UBC Theses and Dissertations
Identity on trial : occupational misfit and responses to felt public distrust Alonso, Natalya Mariel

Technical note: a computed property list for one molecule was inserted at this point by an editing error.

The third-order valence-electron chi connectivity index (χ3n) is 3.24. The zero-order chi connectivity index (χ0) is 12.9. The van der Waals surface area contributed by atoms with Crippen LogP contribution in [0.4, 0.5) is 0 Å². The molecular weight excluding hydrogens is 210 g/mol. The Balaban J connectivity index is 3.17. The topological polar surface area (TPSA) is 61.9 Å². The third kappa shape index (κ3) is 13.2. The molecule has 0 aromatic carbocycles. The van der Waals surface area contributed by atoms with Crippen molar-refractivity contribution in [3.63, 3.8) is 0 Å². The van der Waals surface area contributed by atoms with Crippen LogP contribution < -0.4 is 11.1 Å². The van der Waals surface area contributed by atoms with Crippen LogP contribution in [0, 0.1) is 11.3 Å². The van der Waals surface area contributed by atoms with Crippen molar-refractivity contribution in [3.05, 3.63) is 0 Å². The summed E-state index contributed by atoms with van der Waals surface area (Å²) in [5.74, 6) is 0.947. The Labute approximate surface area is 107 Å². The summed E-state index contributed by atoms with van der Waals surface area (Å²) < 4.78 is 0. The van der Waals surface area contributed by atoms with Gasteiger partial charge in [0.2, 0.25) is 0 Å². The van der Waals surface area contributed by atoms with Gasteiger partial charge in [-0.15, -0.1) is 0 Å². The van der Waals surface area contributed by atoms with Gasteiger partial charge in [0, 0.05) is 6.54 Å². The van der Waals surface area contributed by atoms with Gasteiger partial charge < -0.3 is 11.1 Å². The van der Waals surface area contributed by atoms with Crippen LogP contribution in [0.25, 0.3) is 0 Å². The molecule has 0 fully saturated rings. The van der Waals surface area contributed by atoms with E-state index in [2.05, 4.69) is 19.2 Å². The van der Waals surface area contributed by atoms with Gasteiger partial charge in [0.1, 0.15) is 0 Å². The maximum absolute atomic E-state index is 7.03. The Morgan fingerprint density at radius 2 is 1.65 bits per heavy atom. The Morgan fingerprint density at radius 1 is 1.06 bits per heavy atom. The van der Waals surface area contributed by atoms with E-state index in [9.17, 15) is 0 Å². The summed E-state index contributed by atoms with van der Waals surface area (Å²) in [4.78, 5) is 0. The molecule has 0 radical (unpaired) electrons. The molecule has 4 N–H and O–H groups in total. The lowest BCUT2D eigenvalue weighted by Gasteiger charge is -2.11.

Like many occupations, police officers are facing rising public distrust of their occupation, a trend that has recently significantly worsened due to allegations of misconduct and widespread protests against police practices. Past research suggests occupational members respond uniformly and defensively to these types of external threats. However, in practice, we also see examples of occupational members acknowledging the validity of public distrust and the need for change. The current research explains these divergent responses, revealing why some members are more responsive to external threats from the public. Drawing on qualitative field data including interviews, observation, and archival documents, the findings demonstrate that police officers respond differently to felt public distrust depending on the type of relational frame they apply to understand their relationship as an officer to the public: the autonomous frame or the cooperative frame. The autonomous frame was associated with the occupation’s past, while the cooperative frame represented a new way of relating to the public. Officers’ relational frames were informed by the extent to which some officers experienced “occupational misfit.” Occupational (mis)fit describes a feeling of (mis)alignment based on the felt overlap between the individual’s own social identities (e.g., male, heterosexual, white, etc.) and the social identities figuratively associated with the occupation. Officers’ relational frames in turn served as a lens guiding their cognitive, affective, and behavioral responses to rising felt public distrust with implications for the ongoing relationship between the occupation and the public. This study contributes to the literature on occupational identity, diversity, and fit.
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